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Playwright Amy Freed deserves credit for sheer audaciousness in her decision to write a comedy about the Salem Witch Trials. Unfortunately, the end result is little more that an extended Saturday Night Live sketch.

The piece begins well enough, with a haunting sermon by the Puritan preacher Increase Mather (marvelously performed throughout by Graeme Malcolm), who warns New Englanders about their fate as sinners, evoking the image of America as the divine city on the hill that is in danger of crumbling under the weight of evil. Increase's son Cotton (also well played by Robert Sella) is among the sinners who cannot quite live up to his demanding father's expectations.

In the opening scenes, Freed creates a tone both contemporary and timeless, which she largely abandons for most of the play, falling back on cheap jokes and slapstick that wear thin in no time and rob the piece of its impact. We are introduced, for example, to the family of Reverend Doakes (Simon Billig), the owner of the fabled slave from Barbados, Tituba (Tracey A. Leigh), who was tried for witchcraft in Salem. Doakes, who is in the habit of saying "Wow" a lot and convening his congregation in the woods, has a couple of daughters, portrayed here as the Puritan version of Valley Girls, all too eager to play the witchcraft game and point fingers at everyone in town. Other characters in the play include Indian Roger (Hal Landon, Jr.), who is really white but thinks he's an Indian, and a bevy of incredibly stupid village folk.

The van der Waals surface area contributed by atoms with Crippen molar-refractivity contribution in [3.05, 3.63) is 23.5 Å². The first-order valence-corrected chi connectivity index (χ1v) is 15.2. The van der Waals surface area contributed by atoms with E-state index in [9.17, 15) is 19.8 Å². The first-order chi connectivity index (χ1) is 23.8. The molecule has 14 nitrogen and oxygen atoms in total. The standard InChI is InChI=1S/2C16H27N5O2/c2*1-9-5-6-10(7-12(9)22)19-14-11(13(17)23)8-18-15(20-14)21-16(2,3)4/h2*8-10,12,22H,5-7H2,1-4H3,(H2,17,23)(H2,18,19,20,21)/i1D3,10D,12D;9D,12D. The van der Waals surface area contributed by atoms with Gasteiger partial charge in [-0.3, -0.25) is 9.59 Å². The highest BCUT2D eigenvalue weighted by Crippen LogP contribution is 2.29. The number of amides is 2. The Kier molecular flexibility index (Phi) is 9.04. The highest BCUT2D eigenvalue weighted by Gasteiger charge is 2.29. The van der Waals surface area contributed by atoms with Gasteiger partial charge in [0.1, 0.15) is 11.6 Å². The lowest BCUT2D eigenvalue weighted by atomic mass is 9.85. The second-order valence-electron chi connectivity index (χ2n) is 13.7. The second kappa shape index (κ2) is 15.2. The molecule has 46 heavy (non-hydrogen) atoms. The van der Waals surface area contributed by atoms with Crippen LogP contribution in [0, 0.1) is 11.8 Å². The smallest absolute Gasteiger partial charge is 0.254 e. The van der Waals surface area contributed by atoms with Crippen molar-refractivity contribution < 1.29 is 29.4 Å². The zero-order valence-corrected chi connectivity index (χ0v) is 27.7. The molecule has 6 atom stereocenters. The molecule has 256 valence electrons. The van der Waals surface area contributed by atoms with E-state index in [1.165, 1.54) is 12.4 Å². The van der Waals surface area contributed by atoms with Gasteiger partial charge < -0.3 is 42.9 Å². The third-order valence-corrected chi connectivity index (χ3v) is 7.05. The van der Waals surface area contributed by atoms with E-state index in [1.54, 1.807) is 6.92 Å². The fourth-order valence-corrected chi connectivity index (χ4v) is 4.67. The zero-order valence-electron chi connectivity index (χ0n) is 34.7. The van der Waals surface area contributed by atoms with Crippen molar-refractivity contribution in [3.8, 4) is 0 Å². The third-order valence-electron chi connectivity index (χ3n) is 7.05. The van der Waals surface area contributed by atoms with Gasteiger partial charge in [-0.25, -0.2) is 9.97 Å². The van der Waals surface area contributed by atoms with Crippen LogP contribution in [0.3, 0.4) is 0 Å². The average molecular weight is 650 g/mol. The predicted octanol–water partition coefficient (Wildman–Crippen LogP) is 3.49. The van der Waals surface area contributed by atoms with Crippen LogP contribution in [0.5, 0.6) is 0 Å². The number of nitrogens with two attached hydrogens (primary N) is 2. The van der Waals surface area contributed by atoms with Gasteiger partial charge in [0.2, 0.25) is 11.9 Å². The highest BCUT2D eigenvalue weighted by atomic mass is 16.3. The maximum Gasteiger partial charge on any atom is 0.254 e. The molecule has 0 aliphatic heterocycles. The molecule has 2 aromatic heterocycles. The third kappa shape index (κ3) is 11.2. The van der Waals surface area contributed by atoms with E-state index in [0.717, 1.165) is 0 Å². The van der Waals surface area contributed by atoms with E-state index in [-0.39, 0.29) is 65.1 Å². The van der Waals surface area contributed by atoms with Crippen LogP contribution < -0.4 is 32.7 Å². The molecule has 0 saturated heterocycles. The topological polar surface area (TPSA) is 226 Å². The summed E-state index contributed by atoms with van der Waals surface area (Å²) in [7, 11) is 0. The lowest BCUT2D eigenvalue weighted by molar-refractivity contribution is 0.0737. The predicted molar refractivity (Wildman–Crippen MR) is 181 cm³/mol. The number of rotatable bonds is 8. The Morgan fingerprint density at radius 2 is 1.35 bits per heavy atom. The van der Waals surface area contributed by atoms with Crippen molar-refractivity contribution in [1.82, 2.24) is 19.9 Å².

While the idea of turning the severe Puritan creed on its head and lampooning it with goofy characters sounds cute, the effect is quickly deadening, as the cheap jokes, based on contemporary slang and broad innuendo, fall flatter and flatter. After awhile, one expects to hear a drum roll after each gag and longs for a funnier half-hour on Comedy Central. Although David Emmes does his usual solid directing job, the weak writing quickly sinks the production.

More importantly, Freed's larger points about the hypocrisy of the Puritan ethic and its echoes in contemporary American religious and politics are almost completely lost. While Increase Mather's opening speech soars with religious and political undercurrents that still swirl beneath us in the twenty-first century, the romping of teenage witches and the spouting of modern argot by strait-laced Puritans bears very little subtext.

Arthur Miller's The Crucible sent shock waves through America in the early '50s with a dramatic retelling of the witch trials that was full of subtext and contemporary parallels. This is not too say the subject does not deserve comic treatment. However, Freed's choice to go for lowball comedy and cartoonish characters shortchanges not only the real humor of the era, but also blunts its very modern political and religious reverberations.

"Safe in Hell," presented by and at South Coast Repertory, 655 Town Center Dr., Costa Mesa. Tue.-Fri. 8 p.m., Sat. 2:30 & 8 p.m., Sun. 2:30 & 7:30 p.m. Apr. 9-May 9. $27-55. (714) 708-5555.

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